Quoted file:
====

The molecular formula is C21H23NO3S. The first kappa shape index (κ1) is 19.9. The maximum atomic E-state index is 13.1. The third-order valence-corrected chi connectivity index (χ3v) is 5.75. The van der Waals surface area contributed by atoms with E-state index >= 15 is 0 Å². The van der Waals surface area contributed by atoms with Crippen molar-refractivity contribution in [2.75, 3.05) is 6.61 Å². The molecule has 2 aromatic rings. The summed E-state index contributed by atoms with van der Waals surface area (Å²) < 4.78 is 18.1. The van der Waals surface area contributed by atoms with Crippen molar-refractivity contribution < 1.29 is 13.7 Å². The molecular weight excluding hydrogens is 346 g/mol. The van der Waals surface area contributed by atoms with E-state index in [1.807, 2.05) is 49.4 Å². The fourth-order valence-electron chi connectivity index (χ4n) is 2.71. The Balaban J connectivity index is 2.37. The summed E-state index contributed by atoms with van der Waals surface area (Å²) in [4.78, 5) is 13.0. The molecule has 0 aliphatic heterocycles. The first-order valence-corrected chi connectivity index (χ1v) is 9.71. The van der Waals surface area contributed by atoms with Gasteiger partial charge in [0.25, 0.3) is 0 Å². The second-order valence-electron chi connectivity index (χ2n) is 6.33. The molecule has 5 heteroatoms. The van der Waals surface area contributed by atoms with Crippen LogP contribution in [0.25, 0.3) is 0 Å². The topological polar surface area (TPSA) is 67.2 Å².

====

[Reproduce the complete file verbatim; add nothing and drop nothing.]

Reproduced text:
The molecular formula is C21H23NO3S. The first kappa shape index (κ1) is 19.9. The maximum atomic E-state index is 13.1. The third-order valence-corrected chi connectivity index (χ3v) is 5.75. The van der Waals surface area contributed by atoms with E-state index >= 15 is 0 Å². The van der Waals surface area contributed by atoms with Crippen molar-refractivity contribution in [2.75, 3.05) is 6.61 Å². The molecule has 2 aromatic rings. The summed E-state index contributed by atoms with van der Waals surface area (Å²) < 4.78 is 18.1. The van der Waals surface area contributed by atoms with Crippen molar-refractivity contribution < 1.29 is 13.7 Å². The molecular weight excluding hydrogens is 346 g/mol. The van der Waals surface area contributed by atoms with E-state index in [1.807, 2.05) is 49.4 Å². The fourth-order valence-electron chi connectivity index (χ4n) is 2.71. The Balaban J connectivity index is 2.37. The summed E-state index contributed by atoms with van der Waals surface area (Å²) in [4.78, 5) is 13.0. The molecule has 0 aliphatic heterocycles. The first-order valence-corrected chi connectivity index (χ1v) is 9.71. The van der Waals surface area contributed by atoms with Gasteiger partial charge in [0.25, 0.3) is 0 Å². The second-order valence-electron chi connectivity index (χ2n) is 6.33. The molecule has 5 heteroatoms. The van der Waals surface area contributed by atoms with Crippen LogP contribution in [0.25, 0.3) is 0 Å². The topological polar surface area (TPSA) is 67.2 Å².